From: Philippe Verdy (firstname.lastname@example.org)
Date: Thu Jul 12 2007 - 14:56:24 CDT
John Hudson [mailto:email@example.com]
> You've presumably not encountered Karaite documents written in Arabic
> script with Hebrew pointing.
> Note presence of both Hebrew and Arabic marks: the former in red and the
> latter in green.
This looks like an interlinear annotation added after the initial
composition in Arabic without them. I think that true Arabic authors would
have used Arabic pointing if they had needed it (they did not because they
know the language by context, and the added annotations seem to be added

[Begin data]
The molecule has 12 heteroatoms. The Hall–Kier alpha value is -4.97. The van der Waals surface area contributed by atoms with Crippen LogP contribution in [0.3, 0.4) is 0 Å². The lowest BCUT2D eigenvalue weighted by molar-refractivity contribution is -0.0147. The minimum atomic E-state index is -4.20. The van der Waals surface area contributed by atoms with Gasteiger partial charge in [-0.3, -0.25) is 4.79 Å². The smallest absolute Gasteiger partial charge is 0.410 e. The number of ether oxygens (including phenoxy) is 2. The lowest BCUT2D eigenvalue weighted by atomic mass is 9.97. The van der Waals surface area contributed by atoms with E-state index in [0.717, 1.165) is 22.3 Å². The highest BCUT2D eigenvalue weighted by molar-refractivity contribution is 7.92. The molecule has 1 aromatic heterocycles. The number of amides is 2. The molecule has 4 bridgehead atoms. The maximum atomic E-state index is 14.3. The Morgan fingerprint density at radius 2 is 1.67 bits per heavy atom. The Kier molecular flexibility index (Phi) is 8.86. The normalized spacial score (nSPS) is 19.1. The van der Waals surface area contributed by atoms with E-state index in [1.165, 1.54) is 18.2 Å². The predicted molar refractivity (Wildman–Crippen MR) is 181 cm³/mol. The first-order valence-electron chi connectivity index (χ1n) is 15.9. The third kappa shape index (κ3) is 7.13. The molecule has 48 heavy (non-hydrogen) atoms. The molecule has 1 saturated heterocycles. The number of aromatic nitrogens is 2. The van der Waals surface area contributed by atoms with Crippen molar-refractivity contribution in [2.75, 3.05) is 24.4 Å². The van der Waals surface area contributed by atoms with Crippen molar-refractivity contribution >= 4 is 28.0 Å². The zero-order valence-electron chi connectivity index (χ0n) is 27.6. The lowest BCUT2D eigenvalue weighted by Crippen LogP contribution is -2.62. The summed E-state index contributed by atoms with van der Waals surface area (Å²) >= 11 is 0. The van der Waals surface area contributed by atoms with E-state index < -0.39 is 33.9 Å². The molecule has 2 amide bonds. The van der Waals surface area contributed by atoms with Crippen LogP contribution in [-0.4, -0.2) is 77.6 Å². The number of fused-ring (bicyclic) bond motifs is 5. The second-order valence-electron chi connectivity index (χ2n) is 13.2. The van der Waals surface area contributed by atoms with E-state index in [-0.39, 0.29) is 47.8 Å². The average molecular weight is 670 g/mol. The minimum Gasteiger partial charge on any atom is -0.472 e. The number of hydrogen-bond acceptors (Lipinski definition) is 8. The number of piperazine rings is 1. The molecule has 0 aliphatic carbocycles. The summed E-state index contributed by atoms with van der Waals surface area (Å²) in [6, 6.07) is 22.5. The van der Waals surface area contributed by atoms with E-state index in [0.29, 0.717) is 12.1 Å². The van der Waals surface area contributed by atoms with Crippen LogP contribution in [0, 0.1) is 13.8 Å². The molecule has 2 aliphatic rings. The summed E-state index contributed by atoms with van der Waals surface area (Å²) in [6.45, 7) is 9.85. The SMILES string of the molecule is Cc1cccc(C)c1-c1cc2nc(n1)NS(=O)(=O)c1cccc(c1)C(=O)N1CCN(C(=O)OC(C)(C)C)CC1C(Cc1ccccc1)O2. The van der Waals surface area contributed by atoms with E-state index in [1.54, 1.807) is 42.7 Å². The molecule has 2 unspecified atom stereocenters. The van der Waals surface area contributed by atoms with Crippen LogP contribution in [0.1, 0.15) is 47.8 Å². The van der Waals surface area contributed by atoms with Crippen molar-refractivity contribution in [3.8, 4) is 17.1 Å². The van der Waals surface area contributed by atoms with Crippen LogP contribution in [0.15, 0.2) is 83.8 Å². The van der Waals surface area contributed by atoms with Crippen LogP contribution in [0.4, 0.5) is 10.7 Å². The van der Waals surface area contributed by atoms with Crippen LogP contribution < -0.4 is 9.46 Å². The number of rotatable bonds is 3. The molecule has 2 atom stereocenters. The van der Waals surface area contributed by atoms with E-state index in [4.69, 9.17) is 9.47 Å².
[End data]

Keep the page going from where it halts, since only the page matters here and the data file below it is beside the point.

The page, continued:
there only to help Semitists to transliterate the original Arabic text
correctly to Hebrew or other scripts, or for epigraphic, palaeographic and
compared etymological studies within Semitic texts).
Or they may be present because this text is already a transliteration from
pointed Hebrew to Arabic, made by Hebrew users that did not know how to mark
Hebrew vowels and marks into Arabic in a non ambiguous way.
Supporting this in a renderer will require a font implementing both scripts
simultaneously, something really not easy to make, given that the Hebrew
pointing system is already really complex, and Arabic adds its own
complexity due to joining and ligatures. Finally, Hebrew points may become
ambiguous with mandatory Arabic points, so they would have to adopt an
abnormal positioning (for example the dagesh point).
Can you explain what Karaites were trying to do with such texts? Was this a
language? What is the actual language of this document?
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